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|Born:||June 14, 1943|
|Height||6 ft 0 in (183 cm)|
|Weight||215 lb (98 kg)|
|AFL draft||1965 / Round: 20 / Pick: 157|
|Drafted by||Kansas City Chiefs|
|NFL draft||1965 / Round: 6 / Pick: 80|
|Drafted by||Green Bay Packers|
|Career highlights and awards|
|CFL East All-Star||1968, 1970|
|Awards|| 1968 CFL MOP |
1970 Jeff Russel Trophy
Bill Symons (born June 14, 1943 in Nucla, Colorado) is a former professional Canadian football running back with the Toronto Argonauts of the Canadian Football League.
Nucla is a Statutory Town in Montrose County, Colorado, United States. The population was 734 at the 2000 census. Its name comes from the town's founders intent that it serve as a "nucleus" for the surrounding farms and mines, although it has since come to be associated with the growth of uranium mining in the region.
Canadian football is a sport played in Canada in which two teams of 12 players each compete for territorial control of a field of play 110 yards (101 m) long and 65 yards (59 m) wide attempting to advance a pointed oval-shaped ball into the opposing team's scoring area.
A running back (RB) is an American and Canadian football position, a member of the offensive backfield. The primary roles of a running back are to receive handoffs from the quarterback for a rushing play, to catch passes from out of the backfield, and to block. There are usually one or two running backs on the field for a given play, depending on the offensive formation. A running back may be a halfback, a wingback or a fullback. A running back will sometimes be called a "feature back" if he is the team's starting running back.
Symons played for the University of Colorado Buffaloes between 1962 and 1964. He was a versatile player, running, leading the team in receptions, punt returns and kickoff returns, and doing some punting.
The Colorado Buffaloes are the athletic teams that represent the University of Colorado Boulder. The university sponsors 17 varsity sports teams. Both the men's and women's teams are called the Buffaloes or, rarely, the Golden Buffaloes. "Lady Buffs" referred to the women's teams beginning in the 1970s, but was officially dropped in 1993. The nickname was selected by the campus newspaper in a contest with a $5 prize in 1934 won by Andrew Dickson of Boulder. The university participates as a member of the Pac-12 Conference at the National Collegiate Athletic Association (NCAA) Division I Football Bowl Subdivision (FBS) level. Rick George was announced as the sixth athletic director in program history on July 17, 2013, following the resignation of Mike Bohn, and after an interim appointment by former Women's Basketball Head Coach and current senior associate athletic director and senior women's administrator Ceal Barry. Colorado has won 28 national championships in its history, with 20 in skiing, including 2015. It was ranked #14 of "America's Best Sports College" in a 2002 analysis performed by Sports Illustrated. The University has no men's baseball, tennis, soccer, lacrosse, or volleyball programs.
In 1965, Symons was drafted by the NFL's Green Bay Packers in the 6th round (80th overall) and by the AFL's Kansas City Chiefs in the 20th round (157 overall). He attended two Green Bay training camps, and almost made the team, but an injury led Vince Lombardi to cut him.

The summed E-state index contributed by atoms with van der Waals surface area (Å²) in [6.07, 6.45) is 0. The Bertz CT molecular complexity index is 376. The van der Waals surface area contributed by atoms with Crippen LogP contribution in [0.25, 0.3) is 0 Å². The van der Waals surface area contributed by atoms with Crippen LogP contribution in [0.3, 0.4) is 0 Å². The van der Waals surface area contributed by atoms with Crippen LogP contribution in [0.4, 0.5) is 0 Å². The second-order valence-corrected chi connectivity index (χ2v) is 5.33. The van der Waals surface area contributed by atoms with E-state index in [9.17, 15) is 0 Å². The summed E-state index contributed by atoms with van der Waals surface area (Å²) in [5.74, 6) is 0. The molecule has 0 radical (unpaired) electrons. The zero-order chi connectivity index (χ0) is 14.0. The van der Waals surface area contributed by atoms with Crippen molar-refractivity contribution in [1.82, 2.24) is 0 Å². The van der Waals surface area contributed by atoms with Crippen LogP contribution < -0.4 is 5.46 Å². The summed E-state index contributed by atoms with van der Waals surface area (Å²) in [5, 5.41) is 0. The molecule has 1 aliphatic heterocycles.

The 1965 NFL season was the 46th regular season of the National Football League. The Green Bay Packers won the NFL title after defeating the Cleveland Browns in the championship game, the last before the Super Bowl era.
The Green Bay Packers are a professional American football team based in Green Bay, Wisconsin. The Packers compete in the National Football League (NFL) as a member club of the league's National Football Conference (NFC) North division. It is the third-oldest franchise in the NFL, dating back to 1919, and is the only non-profit, community-owned major league professional sports team based in the United States. Home games have been played at Lambeau Field since 1957.
The American Football League (AFL) was a major professional American football league that operated for ten seasons from 1960 until 1969, when it merged with the older National Football League (NFL), and became the American Football Conference. The upstart AFL operated in direct competition with the more established NFL throughout its existence. It was more successful than earlier rivals to the NFL with the same name, the 1926, 1936 and 1940 leagues, and the later All-America Football Conference.
The BC Lions took a chance on Symons in 1966. He only played 10 games, most at the defensive safety position. He rushed for only 20 yards, as the Lions were not convinced his knee injury had fully healed. At the end of the seasons, the Lions were eager to get the rights to the eventual CFL great and Hall of Famer Jim Young. Bill Symons was the second player in the trade that also sent all-star defensive lineman Dick Fouts to the Toronto Argonauts in exchange for Young, perhaps the only trade between Hall of Famers.
The BC Lions are a professional Canadian football team competing in the West Division of the Canadian Football League (CFL). Based in Vancouver, British Columbia, the Lions play their home games at BC Place.
The 1966 Canadian Football League season was the league's ninth season since the 1958 merger of the Interprovincial Rugby Football Union and the Western Interprovincial Football Union to create a national league.